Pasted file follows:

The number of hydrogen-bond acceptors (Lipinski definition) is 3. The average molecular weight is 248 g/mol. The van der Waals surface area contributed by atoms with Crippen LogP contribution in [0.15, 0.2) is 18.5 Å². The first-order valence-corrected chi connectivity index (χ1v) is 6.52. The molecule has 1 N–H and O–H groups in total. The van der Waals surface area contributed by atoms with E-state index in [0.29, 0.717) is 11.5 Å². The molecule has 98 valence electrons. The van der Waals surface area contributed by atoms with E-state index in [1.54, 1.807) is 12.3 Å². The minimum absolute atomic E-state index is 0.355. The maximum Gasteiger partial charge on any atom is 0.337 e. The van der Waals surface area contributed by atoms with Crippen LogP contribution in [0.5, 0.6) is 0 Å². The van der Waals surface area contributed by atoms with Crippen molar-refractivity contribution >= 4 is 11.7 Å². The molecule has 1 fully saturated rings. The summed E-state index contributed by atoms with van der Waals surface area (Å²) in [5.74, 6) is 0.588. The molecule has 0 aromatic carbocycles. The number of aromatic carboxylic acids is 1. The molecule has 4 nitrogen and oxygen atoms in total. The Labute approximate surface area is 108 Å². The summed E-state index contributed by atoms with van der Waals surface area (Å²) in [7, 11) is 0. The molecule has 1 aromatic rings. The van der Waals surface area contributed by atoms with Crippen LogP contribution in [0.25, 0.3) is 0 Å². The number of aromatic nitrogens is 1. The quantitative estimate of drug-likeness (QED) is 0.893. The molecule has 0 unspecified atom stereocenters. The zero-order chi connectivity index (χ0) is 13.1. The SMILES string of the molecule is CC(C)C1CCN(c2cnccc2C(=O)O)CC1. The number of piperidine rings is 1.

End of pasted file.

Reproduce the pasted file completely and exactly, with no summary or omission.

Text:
The number of hydrogen-bond acceptors (Lipinski definition) is 3. The average molecular weight is 248 g/mol. The van der Waals surface area contributed by atoms with Crippen LogP contribution in [0.15, 0.2) is 18.5 Å². The first-order valence-corrected chi connectivity index (χ1v) is 6.52. The molecule has 1 N–H and O–H groups in total. The van der Waals surface area contributed by atoms with E-state index in [0.29, 0.717) is 11.5 Å². The molecule has 98 valence electrons. The van der Waals surface area contributed by atoms with E-state index in [1.54, 1.807) is 12.3 Å². The minimum absolute atomic E-state index is 0.355. The maximum Gasteiger partial charge on any atom is 0.337 e. The van der Waals surface area contributed by atoms with Crippen LogP contribution in [0.5, 0.6) is 0 Å². The van der Waals surface area contributed by atoms with Crippen molar-refractivity contribution >= 4 is 11.7 Å². The molecule has 1 fully saturated rings. The summed E-state index contributed by atoms with van der Waals surface area (Å²) in [5.74, 6) is 0.588. The molecule has 0 aromatic carbocycles. The number of aromatic carboxylic acids is 1. The molecule has 4 nitrogen and oxygen atoms in total. The Labute approximate surface area is 108 Å². The summed E-state index contributed by atoms with van der Waals surface area (Å²) in [7, 11) is 0. The molecule has 1 aromatic rings. The van der Waals surface area contributed by atoms with Crippen LogP contribution in [0.25, 0.3) is 0 Å². The number of aromatic nitrogens is 1. The quantitative estimate of drug-likeness (QED) is 0.893. The molecule has 0 unspecified atom stereocenters. The zero-order chi connectivity index (χ0) is 13.1. The SMILES string of the molecule is CC(C)C1CCN(c2cnccc2C(=O)O)CC1. The number of piperidine rings is 1.